Responses to These Challenges

In general, Bible college administrators seem to be taking three main approaches to improving recruiting: increasing their recruiting efforts, targeting SCM churches with additional scholarship money, and offering new majors.

For example, several CAOs mentioned that their recruiting officials had redoubled their efforts. Additionally, some Bible college CAOs expressed hope that expanding their number of majors will help with recruiting future classes.

Christian university CAOs, on the other hand, seem to be taking more unique approaches, such as recruiting along affinity groups and using benchmarked research for comparison purposes. Chief academic officers from both types of schools continue to emphasize the use of social media in recruiting.

Both Bible college and Christian university CAOs struggle to overcome the challenge of aging facilities. Administrators from both camps find themselves searching for major donors who will help refurbish buildings while simultaneously attempting to persuade students of the unique “community” aspects of their school. Neither type of school seems to have found a long-term solution to declining facilities.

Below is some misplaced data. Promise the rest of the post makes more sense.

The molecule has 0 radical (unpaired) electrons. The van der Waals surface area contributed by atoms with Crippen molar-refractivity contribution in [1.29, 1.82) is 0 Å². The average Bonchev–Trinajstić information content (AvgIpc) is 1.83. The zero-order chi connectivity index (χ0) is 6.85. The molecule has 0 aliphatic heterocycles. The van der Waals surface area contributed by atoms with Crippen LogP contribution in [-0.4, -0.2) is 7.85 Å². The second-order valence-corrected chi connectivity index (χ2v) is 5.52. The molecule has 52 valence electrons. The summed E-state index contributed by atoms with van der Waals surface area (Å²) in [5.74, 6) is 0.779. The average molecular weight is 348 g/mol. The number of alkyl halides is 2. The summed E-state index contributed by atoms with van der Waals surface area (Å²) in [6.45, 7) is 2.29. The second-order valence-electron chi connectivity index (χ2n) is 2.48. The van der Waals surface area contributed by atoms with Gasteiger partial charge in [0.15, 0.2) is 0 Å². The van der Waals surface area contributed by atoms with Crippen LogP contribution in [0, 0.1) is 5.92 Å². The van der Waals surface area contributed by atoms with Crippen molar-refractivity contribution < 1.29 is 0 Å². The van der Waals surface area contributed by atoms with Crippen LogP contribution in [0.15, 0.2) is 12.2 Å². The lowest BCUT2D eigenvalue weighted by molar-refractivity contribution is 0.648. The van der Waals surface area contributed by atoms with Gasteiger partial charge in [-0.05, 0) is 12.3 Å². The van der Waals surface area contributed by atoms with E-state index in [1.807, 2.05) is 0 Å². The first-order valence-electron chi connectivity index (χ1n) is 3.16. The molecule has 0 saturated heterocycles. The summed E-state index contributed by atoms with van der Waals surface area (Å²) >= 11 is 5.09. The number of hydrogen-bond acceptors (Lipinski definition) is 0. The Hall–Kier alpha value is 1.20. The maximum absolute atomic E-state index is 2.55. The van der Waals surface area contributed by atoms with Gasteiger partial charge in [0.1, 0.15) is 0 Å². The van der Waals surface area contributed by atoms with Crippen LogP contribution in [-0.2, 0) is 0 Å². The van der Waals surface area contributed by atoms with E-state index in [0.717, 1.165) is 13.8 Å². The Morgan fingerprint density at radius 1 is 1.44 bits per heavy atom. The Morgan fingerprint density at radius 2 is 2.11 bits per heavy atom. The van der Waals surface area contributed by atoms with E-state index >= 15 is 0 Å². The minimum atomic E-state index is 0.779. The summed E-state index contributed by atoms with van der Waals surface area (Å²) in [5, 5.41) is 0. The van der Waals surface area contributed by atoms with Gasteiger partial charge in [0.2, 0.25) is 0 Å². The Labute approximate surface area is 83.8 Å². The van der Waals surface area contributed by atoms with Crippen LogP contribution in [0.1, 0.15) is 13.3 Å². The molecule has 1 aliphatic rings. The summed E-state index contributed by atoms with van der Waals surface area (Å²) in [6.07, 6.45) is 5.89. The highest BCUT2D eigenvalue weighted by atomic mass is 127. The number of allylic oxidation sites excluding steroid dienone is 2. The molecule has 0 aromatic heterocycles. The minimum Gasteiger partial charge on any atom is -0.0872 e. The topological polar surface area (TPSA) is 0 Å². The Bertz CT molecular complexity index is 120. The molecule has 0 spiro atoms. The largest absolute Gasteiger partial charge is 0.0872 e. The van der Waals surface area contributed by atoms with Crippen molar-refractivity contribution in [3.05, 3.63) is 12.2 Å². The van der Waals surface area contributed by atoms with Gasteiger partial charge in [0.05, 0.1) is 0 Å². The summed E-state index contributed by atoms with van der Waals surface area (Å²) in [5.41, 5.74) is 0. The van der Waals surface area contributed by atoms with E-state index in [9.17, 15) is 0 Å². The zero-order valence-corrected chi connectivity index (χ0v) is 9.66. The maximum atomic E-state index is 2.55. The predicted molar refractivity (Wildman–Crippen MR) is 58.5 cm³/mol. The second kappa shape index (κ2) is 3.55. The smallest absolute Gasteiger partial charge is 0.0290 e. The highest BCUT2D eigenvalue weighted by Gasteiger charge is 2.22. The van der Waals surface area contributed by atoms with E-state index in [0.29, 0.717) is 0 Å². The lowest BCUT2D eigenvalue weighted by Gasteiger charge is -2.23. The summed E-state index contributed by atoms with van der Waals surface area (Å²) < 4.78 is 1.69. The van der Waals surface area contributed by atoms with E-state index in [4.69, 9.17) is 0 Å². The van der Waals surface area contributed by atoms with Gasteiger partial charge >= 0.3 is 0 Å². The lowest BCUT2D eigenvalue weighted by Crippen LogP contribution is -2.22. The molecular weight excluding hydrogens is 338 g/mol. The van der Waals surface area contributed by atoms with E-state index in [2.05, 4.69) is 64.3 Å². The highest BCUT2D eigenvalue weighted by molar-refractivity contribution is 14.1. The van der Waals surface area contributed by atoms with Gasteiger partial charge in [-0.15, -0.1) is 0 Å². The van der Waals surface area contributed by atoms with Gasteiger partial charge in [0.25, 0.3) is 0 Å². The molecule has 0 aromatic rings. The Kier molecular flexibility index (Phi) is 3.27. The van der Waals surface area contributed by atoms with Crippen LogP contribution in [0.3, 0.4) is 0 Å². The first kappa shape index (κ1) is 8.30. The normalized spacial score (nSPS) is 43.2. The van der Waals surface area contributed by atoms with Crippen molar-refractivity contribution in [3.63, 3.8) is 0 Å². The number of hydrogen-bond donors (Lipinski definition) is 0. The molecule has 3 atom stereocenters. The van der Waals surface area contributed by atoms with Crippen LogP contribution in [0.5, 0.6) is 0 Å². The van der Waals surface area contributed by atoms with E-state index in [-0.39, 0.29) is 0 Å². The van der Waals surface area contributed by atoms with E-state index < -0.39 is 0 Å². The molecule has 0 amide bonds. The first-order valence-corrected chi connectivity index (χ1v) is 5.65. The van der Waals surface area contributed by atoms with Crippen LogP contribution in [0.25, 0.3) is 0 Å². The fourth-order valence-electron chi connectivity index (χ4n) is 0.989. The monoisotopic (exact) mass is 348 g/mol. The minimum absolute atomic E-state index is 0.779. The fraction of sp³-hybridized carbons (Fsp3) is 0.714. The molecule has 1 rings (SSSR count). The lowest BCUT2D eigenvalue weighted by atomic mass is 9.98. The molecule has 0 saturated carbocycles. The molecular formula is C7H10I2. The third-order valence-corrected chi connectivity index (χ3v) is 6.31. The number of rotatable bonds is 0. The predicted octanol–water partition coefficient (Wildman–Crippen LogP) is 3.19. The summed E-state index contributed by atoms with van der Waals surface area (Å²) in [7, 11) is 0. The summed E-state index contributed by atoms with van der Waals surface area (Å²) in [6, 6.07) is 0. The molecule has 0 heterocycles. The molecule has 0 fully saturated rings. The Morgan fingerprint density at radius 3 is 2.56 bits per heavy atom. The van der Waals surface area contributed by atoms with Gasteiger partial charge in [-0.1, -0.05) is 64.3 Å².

Chief academic officers from both Bible colleges and Christian universities also admit to serious challenges connecting with churches in their regions, which has led to a decline in both giving and recruitment. Bible colleges and Christian universities both offer scholarships to students from supporting churches. Both types of schools also attempt to offer courses on large church campuses. For example, one of the more interesting initiatives that several schools have taken might be labeled the “Teaching Church” model. In this approach, ministry students are able to combine volunteer internships at regional megachurches while pursuing the bulk of their studies at a local Bible college or university.

The Way Forward

The findings of this study suggest that while most institutions of higher education affiliated with independent Christian churches are facing similar problems, responses to those challenges vary based partly on the ingenuity of the individual administrators and partly on the educational model of each school. Additionally, findings suggest the way forward may be seen in continued partnerships with local churches.